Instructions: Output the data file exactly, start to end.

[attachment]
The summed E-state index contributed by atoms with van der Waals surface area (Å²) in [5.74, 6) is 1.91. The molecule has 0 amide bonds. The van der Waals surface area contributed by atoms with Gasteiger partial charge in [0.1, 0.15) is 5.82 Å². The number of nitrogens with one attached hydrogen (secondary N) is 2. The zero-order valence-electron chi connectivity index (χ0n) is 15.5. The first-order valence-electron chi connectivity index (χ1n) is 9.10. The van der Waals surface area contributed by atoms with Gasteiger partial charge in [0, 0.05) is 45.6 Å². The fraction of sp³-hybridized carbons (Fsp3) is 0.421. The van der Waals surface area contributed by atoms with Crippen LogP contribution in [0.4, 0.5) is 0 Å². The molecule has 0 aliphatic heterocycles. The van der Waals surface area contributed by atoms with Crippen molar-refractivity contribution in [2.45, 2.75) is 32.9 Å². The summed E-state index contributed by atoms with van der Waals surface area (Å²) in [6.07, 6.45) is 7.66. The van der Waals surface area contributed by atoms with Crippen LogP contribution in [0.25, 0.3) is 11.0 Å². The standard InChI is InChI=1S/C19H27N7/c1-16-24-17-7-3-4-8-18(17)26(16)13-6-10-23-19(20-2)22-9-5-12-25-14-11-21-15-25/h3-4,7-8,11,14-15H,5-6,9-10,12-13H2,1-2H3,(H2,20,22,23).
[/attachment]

The summed E-state index contributed by atoms with van der Waals surface area (Å²) in [5.74, 6) is 1.91. The molecule has 0 amide bonds. The van der Waals surface area contributed by atoms with Gasteiger partial charge in [0.1, 0.15) is 5.82 Å². The number of nitrogens with one attached hydrogen (secondary N) is 2. The zero-order valence-electron chi connectivity index (χ0n) is 15.5. The first-order valence-electron chi connectivity index (χ1n) is 9.10. The van der Waals surface area contributed by atoms with Gasteiger partial charge in [0, 0.05) is 45.6 Å². The fraction of sp³-hybridized carbons (Fsp3) is 0.421. The van der Waals surface area contributed by atoms with Crippen LogP contribution in [0.4, 0.5) is 0 Å². The molecule has 0 aliphatic heterocycles. The van der Waals surface area contributed by atoms with Crippen molar-refractivity contribution in [2.45, 2.75) is 32.9 Å². The summed E-state index contributed by atoms with van der Waals surface area (Å²) in [6.07, 6.45) is 7.66. The van der Waals surface area contributed by atoms with Crippen LogP contribution in [0.25, 0.3) is 11.0 Å². The standard InChI is InChI=1S/C19H27N7/c1-16-24-17-7-3-4-8-18(17)26(16)13-6-10-23-19(20-2)22-9-5-12-25-14-11-21-15-25/h3-4,7-8,11,14-15H,5-6,9-10,12-13H2,1-2H3,(H2,20,22,23).